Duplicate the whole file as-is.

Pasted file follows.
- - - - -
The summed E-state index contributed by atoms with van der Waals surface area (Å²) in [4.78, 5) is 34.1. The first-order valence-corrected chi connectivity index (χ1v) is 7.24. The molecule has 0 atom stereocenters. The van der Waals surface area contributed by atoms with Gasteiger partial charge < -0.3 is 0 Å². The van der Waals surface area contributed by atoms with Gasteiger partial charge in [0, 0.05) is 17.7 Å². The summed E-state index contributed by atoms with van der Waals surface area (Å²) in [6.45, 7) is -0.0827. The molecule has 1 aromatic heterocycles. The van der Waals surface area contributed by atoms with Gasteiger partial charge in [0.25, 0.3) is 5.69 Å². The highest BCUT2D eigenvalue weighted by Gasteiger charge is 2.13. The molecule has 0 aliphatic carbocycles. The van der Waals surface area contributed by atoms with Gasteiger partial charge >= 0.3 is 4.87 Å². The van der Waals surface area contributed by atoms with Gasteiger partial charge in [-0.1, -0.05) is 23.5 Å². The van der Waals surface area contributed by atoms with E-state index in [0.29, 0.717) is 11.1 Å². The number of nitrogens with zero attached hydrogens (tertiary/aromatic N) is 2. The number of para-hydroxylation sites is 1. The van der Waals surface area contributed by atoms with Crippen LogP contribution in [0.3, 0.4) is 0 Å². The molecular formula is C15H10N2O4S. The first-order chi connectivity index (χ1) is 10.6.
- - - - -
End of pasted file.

The summed E-state index contributed by atoms with van der Waals surface area (Å²) in [4.78, 5) is 34.1. The first-order valence-corrected chi connectivity index (χ1v) is 7.24. The molecule has 0 atom stereocenters. The van der Waals surface area contributed by atoms with Gasteiger partial charge < -0.3 is 0 Å². The van der Waals surface area contributed by atoms with Gasteiger partial charge in [0, 0.05) is 17.7 Å². The summed E-state index contributed by atoms with van der Waals surface area (Å²) in [6.45, 7) is -0.0827. The molecule has 1 aromatic heterocycles. The van der Waals surface area contributed by atoms with Gasteiger partial charge in [0.25, 0.3) is 5.69 Å². The highest BCUT2D eigenvalue weighted by Gasteiger charge is 2.13. The molecule has 0 aliphatic carbocycles. The van der Waals surface area contributed by atoms with Gasteiger partial charge >= 0.3 is 4.87 Å². The van der Waals surface area contributed by atoms with Gasteiger partial charge in [-0.1, -0.05) is 23.5 Å². The van der Waals surface area contributed by atoms with E-state index in [0.29, 0.717) is 11.1 Å². The number of nitrogens with zero attached hydrogens (tertiary/aromatic N) is 2. The number of para-hydroxylation sites is 1. The van der Waals surface area contributed by atoms with Crippen LogP contribution in [0.3, 0.4) is 0 Å². The molecular formula is C15H10N2O4S. The first-order chi connectivity index (χ1) is 10.6.